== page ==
We will still publish those summaries in this blog. And we will continue publishing occasional extra posts dedicated to a single topic, like the one about the revamped XML parser we just mentioned some lines above.

So, see you soon in this blog and in all our usual communication channels… and keep having a lot of fun!

Developing Software for Linux on Mainframe at Home

When developing for architectures that are not mainstream, developers often have challenges to get access to current systems that allow to work on a specific software. Especially when asking to fix an issue that shows up only on big endian hardware, the answer I repeatedly get is, that it’s hard to get access to an appropriate machine.

I just recently saw reports that told that the qemu project made substantial progress with supporting more current Mainframe hardware. Thus I thought, how hard could it be to create a virtual machine that allows to develop for s390x on local workstation hardware.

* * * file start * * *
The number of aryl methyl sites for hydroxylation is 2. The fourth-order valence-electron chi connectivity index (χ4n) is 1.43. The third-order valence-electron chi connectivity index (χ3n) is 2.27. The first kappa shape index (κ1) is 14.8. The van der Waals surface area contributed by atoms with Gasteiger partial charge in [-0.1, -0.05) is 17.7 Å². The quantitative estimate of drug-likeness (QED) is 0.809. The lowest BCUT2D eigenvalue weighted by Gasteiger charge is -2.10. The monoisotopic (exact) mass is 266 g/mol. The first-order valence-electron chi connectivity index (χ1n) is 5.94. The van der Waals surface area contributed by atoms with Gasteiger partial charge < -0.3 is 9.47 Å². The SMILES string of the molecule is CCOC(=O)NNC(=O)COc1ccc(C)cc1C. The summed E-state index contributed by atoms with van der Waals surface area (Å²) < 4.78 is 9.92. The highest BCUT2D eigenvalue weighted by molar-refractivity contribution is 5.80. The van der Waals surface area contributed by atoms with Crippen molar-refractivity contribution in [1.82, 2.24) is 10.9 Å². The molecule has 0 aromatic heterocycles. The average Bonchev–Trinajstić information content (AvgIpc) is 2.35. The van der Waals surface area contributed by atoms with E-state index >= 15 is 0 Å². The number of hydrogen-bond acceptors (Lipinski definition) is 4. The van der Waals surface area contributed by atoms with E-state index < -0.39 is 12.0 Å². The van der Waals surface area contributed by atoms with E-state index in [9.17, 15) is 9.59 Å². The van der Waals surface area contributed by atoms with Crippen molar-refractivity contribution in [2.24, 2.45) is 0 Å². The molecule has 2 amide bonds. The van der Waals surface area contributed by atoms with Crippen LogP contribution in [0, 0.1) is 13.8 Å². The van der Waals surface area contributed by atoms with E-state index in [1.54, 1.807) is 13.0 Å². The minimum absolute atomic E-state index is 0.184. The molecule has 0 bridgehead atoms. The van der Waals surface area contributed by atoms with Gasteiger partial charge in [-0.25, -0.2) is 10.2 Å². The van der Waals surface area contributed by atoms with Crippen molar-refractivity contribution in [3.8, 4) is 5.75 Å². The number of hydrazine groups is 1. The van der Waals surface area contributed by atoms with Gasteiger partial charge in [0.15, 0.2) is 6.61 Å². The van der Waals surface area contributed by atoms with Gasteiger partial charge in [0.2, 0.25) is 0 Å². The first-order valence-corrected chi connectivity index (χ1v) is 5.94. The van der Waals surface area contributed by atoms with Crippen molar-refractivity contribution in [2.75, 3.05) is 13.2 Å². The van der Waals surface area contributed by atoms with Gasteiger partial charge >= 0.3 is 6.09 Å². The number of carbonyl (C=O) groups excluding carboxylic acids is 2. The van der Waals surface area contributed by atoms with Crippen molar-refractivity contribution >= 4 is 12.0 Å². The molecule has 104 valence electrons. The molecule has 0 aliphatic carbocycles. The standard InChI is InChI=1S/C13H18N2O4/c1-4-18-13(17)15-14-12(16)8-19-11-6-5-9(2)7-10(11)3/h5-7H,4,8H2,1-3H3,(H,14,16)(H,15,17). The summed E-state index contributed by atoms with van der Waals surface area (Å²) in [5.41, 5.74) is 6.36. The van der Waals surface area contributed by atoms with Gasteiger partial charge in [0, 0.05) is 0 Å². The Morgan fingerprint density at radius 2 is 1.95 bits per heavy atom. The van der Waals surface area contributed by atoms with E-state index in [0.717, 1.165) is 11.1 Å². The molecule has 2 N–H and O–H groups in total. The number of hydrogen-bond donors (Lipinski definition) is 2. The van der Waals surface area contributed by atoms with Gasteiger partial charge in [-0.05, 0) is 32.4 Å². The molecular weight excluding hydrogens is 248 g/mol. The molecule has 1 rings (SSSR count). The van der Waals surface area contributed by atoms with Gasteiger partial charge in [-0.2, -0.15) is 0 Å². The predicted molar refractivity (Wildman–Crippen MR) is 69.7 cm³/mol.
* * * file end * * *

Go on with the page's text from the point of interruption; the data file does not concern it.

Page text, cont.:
It turned out to be much easier than I thought. First, I did a standard install of tumbleweed for s390x, which went quite easy. But then I remembered that also the OBS supports emulators, and specifically qemu to run virtual machines.

I got myself a recent version of qemu-s390 from the Virtualization project:

osc repourls Virtualization
cd /etc/zypp/repos.d && \
wget https://download.opensuse.org/repositories/Virtualization/openSUSE_Leap_15.1/Virtualization.repo
zypper install --allow-vendor-change qemu-s390

After this, we are almost done. The next part is to checkout some package from OBS and try to build it:

mkdir ~/obs && cd $_
osc co openSUSE:Factory:zSystems cmsfs
cd openSUSE:Factory:zSystems/cmsfs

Now, you can run the build locally with the ‘osc’ command. You will have to specify the amount of memory you want to give to the resulting virtual machine, in my case here, it is 8GByte:

osc build --vm-type qemu --vm-memory=8192 standard s390x